There is a logical user focused model known as the VPTCS model we have written about this model in other articles12 in greater depth. Essentially this model allows flexible ways of viewing user experience and your web and digital projects and the requirements.
The VPTCS model is useful for Agile and lean projects when we are considering 1st iterations and 1st MVPs (Minimal Viable Products). Firstly the model looks at the ideal skills that need to be assigned to an iteration or to the development of a particular sprint or work item. Secondly, the whole model gives a high-level view of the component parts of a successful web project demarcating the user interface from the user experience. Every project will have different user requirements relating to Visibility i.e. its findability and SEO, Its Perception i.e. presentation style and accessibility, the performance and other Technical parts, the Content of the page and any Services relating to the overall project or any particular component part.
CSF 4:Team autonomy and empowerment
“In Scrum, the team is empowered with the authority and resources to find their own way and solve their own problems” Larson 20049
Agile Quality Assurance
Applying the scope of the Opquast web quality resources is best done in an Agile way. It is the objective of the Opquast training to see that the business and technical people have cross-disciplinary skills so they can apply their skills to each relevant task. With the cross-disciplinary approach, teams collaborate better and can be given the autonomy to do so.
Quality assurance is not something that just needs to be applied at the end of a project. Opquast Q.A. is about empowering staff with a base of essential skills so that at each step within a digital project they can identify the risks and quality issues across very universal and broad risks as accessibility, inclusion, security, privacy, etc . For complex web and software projects not having a comprehensive approach to quality assurance the auditing and assessment of such risks can be an endless job, doomed to failure.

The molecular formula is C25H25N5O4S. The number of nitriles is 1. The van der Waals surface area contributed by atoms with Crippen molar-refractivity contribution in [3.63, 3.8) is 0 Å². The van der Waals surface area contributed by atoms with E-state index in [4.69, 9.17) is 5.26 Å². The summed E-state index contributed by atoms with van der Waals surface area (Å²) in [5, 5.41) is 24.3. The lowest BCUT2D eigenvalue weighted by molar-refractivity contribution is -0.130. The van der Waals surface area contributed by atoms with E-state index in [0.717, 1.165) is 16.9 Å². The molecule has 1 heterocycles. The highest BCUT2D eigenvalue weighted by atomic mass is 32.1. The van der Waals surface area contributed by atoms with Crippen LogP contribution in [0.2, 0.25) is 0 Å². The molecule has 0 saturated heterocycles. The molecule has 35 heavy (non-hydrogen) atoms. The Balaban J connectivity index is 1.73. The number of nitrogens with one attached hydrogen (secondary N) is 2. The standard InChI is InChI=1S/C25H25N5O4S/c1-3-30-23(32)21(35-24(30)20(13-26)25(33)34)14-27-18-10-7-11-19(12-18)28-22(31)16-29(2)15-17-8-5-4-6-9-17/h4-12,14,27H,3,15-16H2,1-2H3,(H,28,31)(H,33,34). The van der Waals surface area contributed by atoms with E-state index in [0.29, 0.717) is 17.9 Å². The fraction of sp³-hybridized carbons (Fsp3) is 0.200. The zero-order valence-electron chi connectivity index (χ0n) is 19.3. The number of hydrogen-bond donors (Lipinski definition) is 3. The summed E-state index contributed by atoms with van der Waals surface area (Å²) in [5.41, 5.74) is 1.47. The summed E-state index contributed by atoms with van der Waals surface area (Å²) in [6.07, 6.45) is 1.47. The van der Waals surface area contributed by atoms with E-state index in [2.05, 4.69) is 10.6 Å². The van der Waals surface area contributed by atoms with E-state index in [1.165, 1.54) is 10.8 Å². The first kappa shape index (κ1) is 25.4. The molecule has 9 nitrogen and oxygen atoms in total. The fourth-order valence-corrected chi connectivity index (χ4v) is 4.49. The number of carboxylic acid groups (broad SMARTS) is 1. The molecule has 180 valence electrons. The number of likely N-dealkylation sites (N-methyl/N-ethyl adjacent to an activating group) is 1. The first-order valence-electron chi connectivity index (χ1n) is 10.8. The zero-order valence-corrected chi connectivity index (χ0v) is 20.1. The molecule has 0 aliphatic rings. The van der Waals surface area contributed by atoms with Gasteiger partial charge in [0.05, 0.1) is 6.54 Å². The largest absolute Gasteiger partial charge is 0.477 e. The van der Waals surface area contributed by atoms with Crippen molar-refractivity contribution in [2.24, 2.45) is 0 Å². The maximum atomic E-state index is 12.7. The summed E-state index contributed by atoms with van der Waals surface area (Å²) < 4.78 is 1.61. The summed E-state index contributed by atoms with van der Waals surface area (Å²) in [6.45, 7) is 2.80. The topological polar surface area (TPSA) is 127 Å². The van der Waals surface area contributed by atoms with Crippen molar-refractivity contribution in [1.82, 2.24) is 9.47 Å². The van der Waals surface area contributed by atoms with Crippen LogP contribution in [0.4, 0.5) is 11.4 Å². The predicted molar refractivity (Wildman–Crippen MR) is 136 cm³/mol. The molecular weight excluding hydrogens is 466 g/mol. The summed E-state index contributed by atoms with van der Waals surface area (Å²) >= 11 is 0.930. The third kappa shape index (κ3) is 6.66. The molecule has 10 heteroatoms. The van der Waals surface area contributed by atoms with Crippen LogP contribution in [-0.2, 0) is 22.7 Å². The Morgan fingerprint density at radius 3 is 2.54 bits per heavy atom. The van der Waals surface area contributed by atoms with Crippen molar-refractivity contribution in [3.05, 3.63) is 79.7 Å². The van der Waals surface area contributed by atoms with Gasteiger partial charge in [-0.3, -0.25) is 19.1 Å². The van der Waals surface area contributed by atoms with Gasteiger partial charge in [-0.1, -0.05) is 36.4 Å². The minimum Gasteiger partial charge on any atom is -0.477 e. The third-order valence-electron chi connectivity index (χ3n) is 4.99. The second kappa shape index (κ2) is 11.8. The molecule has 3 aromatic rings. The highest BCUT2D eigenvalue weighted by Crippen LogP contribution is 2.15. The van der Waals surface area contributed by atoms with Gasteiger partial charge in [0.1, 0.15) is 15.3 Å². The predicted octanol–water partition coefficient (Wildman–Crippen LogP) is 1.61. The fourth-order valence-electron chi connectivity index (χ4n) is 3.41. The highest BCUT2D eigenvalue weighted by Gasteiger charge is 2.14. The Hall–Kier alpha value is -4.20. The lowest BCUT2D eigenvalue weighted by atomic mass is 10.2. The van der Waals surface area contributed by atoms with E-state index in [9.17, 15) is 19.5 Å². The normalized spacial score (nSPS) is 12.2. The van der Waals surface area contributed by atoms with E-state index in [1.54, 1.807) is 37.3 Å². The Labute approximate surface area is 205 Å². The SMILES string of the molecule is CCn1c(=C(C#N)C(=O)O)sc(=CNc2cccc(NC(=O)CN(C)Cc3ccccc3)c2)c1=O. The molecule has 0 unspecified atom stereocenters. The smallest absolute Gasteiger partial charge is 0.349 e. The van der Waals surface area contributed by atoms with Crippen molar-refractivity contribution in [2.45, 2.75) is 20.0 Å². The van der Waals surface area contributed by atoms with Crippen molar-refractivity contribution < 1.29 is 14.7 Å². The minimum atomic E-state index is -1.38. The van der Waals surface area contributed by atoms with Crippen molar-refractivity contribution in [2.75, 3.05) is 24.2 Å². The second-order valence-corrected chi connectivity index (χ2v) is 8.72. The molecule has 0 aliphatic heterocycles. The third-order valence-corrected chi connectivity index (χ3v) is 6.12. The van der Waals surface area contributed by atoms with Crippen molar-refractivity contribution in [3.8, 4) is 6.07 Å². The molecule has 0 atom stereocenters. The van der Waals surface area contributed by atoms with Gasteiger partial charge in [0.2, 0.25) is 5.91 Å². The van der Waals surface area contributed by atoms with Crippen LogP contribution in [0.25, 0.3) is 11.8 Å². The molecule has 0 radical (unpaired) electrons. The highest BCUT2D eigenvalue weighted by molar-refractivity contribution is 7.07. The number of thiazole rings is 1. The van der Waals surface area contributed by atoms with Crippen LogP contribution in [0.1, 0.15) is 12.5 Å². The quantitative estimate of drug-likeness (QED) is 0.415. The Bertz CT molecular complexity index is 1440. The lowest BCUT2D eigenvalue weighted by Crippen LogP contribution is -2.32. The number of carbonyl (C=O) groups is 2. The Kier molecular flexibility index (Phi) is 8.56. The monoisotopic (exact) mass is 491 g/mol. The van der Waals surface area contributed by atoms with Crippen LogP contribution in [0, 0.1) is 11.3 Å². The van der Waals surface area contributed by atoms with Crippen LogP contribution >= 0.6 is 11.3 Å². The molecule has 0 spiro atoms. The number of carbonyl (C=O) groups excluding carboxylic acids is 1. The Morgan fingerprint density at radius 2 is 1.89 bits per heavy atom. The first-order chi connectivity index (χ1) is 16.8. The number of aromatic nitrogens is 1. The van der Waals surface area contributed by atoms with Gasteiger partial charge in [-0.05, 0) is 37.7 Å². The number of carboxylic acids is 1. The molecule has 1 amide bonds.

We know from previous studies that removing errors from live software is time-consuming and exponentially expensive7. If we can catch most errors before they enter production i.e. before proto-typing and before they hit code then our projects will cost less and go faster.
By implementing Opqust Q.A. we are extending team agility by teaching new work reflexes through commonly occurring design patterns and quality considerations. The Opquast training really instils this within teams and the ‘quality rules’ open license repository is there for integration into knowledge systems. How the teams decide to organise their knowledge and assign their work is up to them but the fact that they have been empowered as Q.A. generalists strengthens the team and gives them flexibility.
Applying quality rules and checklists
“Checklists enable teamwork and communication, they engage subordinates and empower them at crucial points in the activity, they are more than just box-ticking they are vehicles for delivering behavioural change”25.
The ‘quality rules’ repository and checklists give teams a broad user requirements foundation which is incredibly flexible as guidelines and a knowledge base. They are presented in individual cards which present the Rule with tags (to help search and organise the data i.e. SEO, accessibility, editorial etc) a descriptive label, the goals (with user considerations), and implementation and control advice. These ‘quality rules’ are meant to be extensible, and organisations should be building upon this repository or adding to the spreadsheet their own house-style ‘quality rules’ or lessons learned to record against their success criteria. As you define your definition of ‘what’s done’ you can refer to the control element of each ‘quality rule’ (see example below).
The checklists can create a base for our know-how systems and training, they minimise duplication of effort and human error which in complex digital projects is rife. The checklists are there to free up the mental load of experts who need to work on tasks needing their deeper knowledge and attention. There are openly available checklists for Agile itself to help with preparing sprints, user stories, defect reports etc26 . Atul Gawande’s book the “Checklist Manifesto” outlines the value of the checklist; here are a few words from the pioneering Harvard professor and doctor: